Those inconclusives are a really big deal. In this case, the study counted “inconclusive” as a correct answer, and so reported a 1 percent error rate in identifying different-source cartridges. (That is, 22 divided by 2,178.) Had the study left the inconclusive responses out, the reported error rate wouldn’t be much different: 22 divided by (2,178 minus 735), or 1.5 percent. But let’s say instead that “inconclusive” was counted as an error. Then the calculation is (735 plus 22) divided by 2,178, or a 35 percent error rate. So how accurate were those experts in identifying nonmatches? Their error rate was somewhere between 1 percent and 35 percent, depending on how you deal with inconclusives. How accurate would they have been if they hadn’t been allowed to choose inconclusive at all? We have no idea—and that’s a huge problem. Ultimately, these tests are constructed so that forensic examiners can choose the questions on which they will be scored. In this example, 1 in 5 examiners answered “inconclusive” for every single comparison, giving them perfect scores. Again, if only the tests you took in school had worked that way.
The point is the potential error rate is much, much higher than the reported error rate. No matter how you choose to deal with inconclusives, claiming a 0 percent or 1 percent error rate is misleading. If you were on trial for a firearms crime you didn’t commit, and a forensic expert failed to rule out your gun, you’d want the jury to know the real potential error rate.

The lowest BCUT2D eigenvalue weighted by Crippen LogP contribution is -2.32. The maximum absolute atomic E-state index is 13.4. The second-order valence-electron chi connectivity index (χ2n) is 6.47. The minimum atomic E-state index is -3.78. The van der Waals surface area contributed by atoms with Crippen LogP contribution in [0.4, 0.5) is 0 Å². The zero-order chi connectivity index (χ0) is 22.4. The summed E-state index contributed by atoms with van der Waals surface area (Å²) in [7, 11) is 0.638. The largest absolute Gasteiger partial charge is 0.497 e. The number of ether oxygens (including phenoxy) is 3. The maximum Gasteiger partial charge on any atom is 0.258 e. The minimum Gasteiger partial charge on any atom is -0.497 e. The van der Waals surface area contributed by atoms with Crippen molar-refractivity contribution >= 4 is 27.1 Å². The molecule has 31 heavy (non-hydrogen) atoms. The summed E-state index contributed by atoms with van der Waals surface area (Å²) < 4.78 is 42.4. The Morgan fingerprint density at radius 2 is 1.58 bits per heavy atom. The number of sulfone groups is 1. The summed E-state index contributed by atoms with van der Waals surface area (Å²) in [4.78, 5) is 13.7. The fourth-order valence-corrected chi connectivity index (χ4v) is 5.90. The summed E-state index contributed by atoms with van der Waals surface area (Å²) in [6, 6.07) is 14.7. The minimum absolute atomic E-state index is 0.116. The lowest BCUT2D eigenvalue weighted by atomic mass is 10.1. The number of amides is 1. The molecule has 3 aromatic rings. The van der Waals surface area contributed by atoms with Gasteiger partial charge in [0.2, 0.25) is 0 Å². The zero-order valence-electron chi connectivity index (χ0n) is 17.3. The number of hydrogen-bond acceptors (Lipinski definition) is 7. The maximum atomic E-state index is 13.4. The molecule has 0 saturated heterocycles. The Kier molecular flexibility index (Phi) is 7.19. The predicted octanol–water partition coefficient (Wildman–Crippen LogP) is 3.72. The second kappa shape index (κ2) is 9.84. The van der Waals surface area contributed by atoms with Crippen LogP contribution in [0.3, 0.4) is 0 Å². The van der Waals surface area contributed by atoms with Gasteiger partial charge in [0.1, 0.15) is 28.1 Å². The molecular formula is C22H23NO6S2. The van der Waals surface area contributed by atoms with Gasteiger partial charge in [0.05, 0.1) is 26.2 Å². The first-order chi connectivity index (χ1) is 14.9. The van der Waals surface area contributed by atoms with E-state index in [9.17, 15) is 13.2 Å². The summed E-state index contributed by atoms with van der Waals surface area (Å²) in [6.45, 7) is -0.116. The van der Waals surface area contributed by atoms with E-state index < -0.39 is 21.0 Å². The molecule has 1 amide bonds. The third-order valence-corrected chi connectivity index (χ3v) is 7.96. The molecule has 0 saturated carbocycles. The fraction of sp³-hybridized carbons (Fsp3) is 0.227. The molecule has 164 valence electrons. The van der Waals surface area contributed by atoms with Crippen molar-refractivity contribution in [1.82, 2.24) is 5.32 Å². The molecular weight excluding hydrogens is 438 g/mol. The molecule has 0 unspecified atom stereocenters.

We’re not sure if that 2009 case in Brooklyn—the one where David was a juror—would have turned out differently if the validation issue had come up during the trial or in jury deliberations. But we’re all better served when we’re given an accurate understanding of the science served up in our courtrooms. And the reality is, these validation studies are obscuring the truth about forensic science rather than revealing it.
Support our independent journalism
Readers like you make our work possible. Help us continue to provide the reporting, commentary, and criticism you won’t find anywhere else.